Jihad and the American Creed

If anyone is inclined to think that life in America might have driven Faisal Shahzad, Najbullah Zazi and David Coleman Headley to their radical agendas, think again.
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In recent weeks, the news has been filled with stories of Muslim Americans who have become involved in jihad-inspired terror plots, including Times Square bomber Faisal Shahzad and al-Qaeda operative Najbullah Zazi. And then there are Chicago's very own Tahawwur Rana and David Coleman Headley, who have been charged in connection with the Mumbai terror attacks of November 2008 and a plot to kill a Danish cartoonist. There are also pending cases involving a group from Minnesota plotting terror in Somalia and five Alexandria, Virginia men planning terror assaults in Pakistan.

If anyone is inclined to think that life in America might have driven these men to their radical agendas, think again. Unlike the societies of Europe, rife with ethno-national tensions, these men, like the rest of their Muslim American cohort, were endowed with not just the promise of, but indeed the substance of revered values, like "life, liberty, and the pursuit of happiness."

Most cases involved United States citizens and come from solid middle class backgrounds. Most of the offending men had plenty of opportunity for work and education. Their radicalism has no socioeconomic explanation. Rather, it shows the power of ideology, especially among the more impressionable members of our society. And while the fact that they are Muslim and American should not be overlooked, their arrest should be viewed no differently than the Catholic-born, "American Taliban" John Walker Lindh or Jewish-born al-Qaeda leader Adam Gadahn.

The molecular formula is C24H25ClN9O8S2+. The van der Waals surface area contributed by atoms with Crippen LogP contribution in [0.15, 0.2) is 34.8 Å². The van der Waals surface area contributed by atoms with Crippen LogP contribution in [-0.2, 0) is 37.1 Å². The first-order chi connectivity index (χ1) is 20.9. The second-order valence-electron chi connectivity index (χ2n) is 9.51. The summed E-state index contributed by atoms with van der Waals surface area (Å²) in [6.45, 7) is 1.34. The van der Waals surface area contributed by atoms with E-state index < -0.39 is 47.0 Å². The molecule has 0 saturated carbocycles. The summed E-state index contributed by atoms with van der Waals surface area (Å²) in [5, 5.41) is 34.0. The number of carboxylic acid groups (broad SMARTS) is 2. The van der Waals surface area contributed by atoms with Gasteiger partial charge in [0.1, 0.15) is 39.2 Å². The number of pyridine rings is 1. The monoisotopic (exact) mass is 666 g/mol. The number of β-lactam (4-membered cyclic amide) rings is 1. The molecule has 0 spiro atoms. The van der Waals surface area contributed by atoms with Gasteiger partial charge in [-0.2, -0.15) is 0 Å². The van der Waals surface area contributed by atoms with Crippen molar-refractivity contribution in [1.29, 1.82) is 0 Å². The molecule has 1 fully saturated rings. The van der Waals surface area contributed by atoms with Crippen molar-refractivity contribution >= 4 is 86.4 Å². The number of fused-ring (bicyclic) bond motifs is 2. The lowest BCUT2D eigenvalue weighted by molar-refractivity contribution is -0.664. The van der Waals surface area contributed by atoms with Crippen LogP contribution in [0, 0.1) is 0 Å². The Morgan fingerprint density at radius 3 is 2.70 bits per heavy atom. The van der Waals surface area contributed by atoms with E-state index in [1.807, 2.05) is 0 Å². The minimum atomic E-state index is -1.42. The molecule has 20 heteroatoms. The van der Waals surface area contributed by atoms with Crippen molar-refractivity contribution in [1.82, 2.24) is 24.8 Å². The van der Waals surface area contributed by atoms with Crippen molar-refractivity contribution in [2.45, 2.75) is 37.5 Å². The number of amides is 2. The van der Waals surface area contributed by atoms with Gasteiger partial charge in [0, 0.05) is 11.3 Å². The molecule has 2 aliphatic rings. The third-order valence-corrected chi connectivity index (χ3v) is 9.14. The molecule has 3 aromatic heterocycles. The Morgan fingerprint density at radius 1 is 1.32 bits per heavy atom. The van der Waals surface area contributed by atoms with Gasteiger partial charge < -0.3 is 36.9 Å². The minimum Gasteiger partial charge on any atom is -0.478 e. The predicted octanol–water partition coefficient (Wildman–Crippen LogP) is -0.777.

Like Lindh, the aspiring Jihadis sought to subvert a society that gave them all of the privilege in the world. These are not men with any "legitimate" societal complaint; still, their stories should alarm anyone grappling with multiculturalism and identity. Collectively, these men are a canary in the coalmine. However, unlike the canary, they may well be followed by many others if we do not attempt to understand their motivation and intervene.

Their struggle is likely part of a larger countercultural terrain young Americans operate in, especially in the age of the internet and ready access to international air travel. And like any cultural struggle, the clash between the mainstream and out-stream of our society will determine our country's future. The question we should ask on our journey is how to counter the hateful ideologies that drive these men to battle their fellow Americans. The answer must in part come from renewing our commitment to American identity as not just a geographic concept, but also as a civic culture of belonging, a nation of many toiling for a common destiny.

The powerful myth of Islamic fundamentalism that drives these American terrorists must be countered with the even more potent narrative that allowed those men belong to the national family in the first place: the American creed.

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